The CheckupThis week, The Checkup, our podcast on Slate, revisits the Insanity workout, with a brief recap of Carey’s sad tale of flunking it and additional wisdom from experts. In particular, we spoke with Dr. John Richmond, chair of orthopedics at New England Baptist Hospital, which specializes in orthopedics. The original post mentions fear of injury, but Dr. Richmond delves into the nitty-gritty of which particular moves are most dangerous, particularly for older exercisers.

And for an added dose of sanity, the podcast also features Dr. Eddie Phillips, director of the Institute of Lifestyle Medicine, and his data-driven depiction of the overwhelming health benefits of exercise — even in far lower doses than you might expect.

(To listen to The Checkup now, click on the arrow above; to download and listen later, press Download; and to get it through iTunes click here.)

Below, a full transcript of Dr. Richmond, lightly edited:

CG: So I hear that orthopedic specialists are often very grateful to workouts like Insanity because they send you a lot of customers. Is that true?

JR: It definitely drives business. There’s no question that there are a number of people that end up in offices and actually, ultimately in operating rooms because they’ve torn things or worn things out by doing over-aggressive exercise.

So what would be your top tips of what to avoid?

There’s a couple. One that we see a lot of is lunges, or deep-knee bends, deep squats . . . Continue reading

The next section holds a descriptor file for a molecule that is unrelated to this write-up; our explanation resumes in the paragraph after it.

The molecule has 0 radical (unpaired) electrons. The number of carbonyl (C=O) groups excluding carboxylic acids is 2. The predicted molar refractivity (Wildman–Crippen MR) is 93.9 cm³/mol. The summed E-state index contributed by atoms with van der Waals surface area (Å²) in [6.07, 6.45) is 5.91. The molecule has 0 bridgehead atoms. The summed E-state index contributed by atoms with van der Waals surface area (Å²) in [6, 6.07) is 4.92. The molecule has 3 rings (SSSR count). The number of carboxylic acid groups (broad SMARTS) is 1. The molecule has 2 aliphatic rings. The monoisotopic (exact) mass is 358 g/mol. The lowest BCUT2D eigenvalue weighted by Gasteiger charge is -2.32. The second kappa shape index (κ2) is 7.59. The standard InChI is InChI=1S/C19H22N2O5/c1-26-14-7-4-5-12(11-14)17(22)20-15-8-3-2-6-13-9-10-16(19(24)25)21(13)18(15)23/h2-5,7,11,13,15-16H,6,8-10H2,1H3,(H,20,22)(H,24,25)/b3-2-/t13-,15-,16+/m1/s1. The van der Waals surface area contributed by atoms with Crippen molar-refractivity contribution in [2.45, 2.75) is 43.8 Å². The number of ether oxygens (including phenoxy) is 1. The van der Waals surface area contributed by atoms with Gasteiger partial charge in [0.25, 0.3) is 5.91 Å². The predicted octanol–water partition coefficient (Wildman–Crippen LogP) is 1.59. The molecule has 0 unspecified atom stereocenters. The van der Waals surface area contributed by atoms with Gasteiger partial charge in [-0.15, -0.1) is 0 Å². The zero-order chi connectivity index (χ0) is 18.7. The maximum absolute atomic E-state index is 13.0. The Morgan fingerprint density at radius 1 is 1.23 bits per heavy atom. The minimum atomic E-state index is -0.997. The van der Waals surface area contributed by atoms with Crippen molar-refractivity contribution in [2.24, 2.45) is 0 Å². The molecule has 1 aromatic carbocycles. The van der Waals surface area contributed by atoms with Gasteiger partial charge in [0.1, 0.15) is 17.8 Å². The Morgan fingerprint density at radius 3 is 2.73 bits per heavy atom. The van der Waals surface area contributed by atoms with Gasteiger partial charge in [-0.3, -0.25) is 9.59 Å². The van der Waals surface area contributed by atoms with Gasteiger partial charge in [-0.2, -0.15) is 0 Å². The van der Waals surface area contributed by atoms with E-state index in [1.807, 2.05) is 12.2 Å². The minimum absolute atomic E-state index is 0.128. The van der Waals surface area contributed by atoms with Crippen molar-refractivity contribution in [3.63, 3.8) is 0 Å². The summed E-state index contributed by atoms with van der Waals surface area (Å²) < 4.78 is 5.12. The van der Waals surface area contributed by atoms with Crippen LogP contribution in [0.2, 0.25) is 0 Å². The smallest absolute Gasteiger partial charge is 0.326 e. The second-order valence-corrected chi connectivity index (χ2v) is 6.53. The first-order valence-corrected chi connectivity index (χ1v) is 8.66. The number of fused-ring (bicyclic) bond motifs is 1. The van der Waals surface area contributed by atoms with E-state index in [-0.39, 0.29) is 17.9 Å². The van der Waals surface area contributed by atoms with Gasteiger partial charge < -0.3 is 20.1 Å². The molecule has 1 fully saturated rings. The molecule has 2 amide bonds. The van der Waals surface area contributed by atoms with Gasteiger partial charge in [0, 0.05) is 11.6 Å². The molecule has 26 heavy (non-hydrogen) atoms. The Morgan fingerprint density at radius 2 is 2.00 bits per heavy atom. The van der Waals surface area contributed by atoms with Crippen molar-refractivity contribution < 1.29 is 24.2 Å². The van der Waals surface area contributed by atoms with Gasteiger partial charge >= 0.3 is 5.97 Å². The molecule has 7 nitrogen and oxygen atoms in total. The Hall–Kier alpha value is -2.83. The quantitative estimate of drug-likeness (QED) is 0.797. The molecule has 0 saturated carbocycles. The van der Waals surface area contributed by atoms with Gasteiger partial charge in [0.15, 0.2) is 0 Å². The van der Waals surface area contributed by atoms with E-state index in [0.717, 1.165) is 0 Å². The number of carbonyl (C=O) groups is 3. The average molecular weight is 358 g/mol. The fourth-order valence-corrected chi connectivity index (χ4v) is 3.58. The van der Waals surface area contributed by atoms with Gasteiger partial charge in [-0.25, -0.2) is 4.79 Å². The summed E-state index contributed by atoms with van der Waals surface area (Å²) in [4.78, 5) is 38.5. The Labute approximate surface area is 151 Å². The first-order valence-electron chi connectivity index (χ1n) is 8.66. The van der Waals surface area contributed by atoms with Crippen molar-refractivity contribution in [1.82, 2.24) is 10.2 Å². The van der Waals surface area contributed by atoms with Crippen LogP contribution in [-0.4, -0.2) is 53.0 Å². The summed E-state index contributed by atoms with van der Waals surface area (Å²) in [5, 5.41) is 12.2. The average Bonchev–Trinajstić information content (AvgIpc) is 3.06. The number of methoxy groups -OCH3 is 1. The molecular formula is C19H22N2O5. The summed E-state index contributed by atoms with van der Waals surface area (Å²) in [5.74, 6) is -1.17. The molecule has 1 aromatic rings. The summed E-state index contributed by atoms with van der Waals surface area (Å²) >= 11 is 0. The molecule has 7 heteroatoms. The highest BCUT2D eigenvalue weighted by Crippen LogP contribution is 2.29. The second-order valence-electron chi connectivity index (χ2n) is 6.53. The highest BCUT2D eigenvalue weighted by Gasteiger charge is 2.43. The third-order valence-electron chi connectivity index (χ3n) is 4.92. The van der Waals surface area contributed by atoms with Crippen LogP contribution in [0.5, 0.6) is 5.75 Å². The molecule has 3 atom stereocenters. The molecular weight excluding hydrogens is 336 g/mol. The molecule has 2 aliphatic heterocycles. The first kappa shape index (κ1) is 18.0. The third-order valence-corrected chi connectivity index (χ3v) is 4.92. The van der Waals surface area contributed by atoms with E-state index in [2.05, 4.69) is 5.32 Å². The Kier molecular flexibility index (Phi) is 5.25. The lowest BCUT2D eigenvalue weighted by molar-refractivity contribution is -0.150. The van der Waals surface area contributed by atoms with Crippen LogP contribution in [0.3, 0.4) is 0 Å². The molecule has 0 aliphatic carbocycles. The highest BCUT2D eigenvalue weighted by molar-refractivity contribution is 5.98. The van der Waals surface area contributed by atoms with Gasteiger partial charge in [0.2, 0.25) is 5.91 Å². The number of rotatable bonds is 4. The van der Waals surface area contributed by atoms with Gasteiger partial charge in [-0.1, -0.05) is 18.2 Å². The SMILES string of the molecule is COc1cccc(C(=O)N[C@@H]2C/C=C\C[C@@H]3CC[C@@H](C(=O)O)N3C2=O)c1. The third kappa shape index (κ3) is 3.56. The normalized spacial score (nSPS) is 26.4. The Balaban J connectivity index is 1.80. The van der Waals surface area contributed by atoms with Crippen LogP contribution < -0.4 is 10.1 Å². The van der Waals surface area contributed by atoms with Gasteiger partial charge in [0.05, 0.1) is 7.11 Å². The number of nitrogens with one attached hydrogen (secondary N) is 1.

Flunking The Insanity Workout But Coming Away Wiser

(Update: Listen to our new podcast with more info on the Insanity workout here.)

My Insanity set in my recycling bin, waiting for re-gifting (Carey Goldberg/WBUR)

“Dig deeper!” Shaun T goaded me, and dig I did. “You can do it!” He assured me, and mostly, to my own surprise, I could. “Don’t give up!” he hounded me. So I didn’t — at first.

In the end, all his exhortations, all his gleaming and dripping muscles, all his tough-guy-heart-of-gold coaching couldn’t alter the fact that the Insanity workout was wrong, wrong, wrong for me.

Still, I came away wiser.

If you haven’t heard of Insanity, you must live on a planet without informercials. It has one of the most persuasive pitches out there, and its YouTube trailers get millions of views. (The one below is at nearly 4 million.)

It is Amazon’s most popular exercise video and most popular DVD overall — no small feat when the listed price is $144.80.

Insanity Workout trailer

Here’s the basic concept: Try harder. To wit: Typical “interval training” involves several minutes of moderate intensity and then a minute or so of high-intensity push — a sprint, if you will. The Insanity workout flips that formula, so that you do longer high-intensity intervals and then have relatively short rests.

That approach struck me as meshing well with a wave of recent research findings that shorter, very vigorous workouts can provide surprisingly strong health benefits. And, as I wrote when I embarked on my Insanity, I was inspired by a 58-year-old doctor I deeply respect, who reported that the program was certainly intense but did not have to be truly insane. He ended up with lower body fat and feeling great.

So I took the plunge — well, a discounted plunge. I found a set on Craigslist for just $60, and met the seller in front of a pizza restaurant for a transaction that felt oddly illicit. Continue reading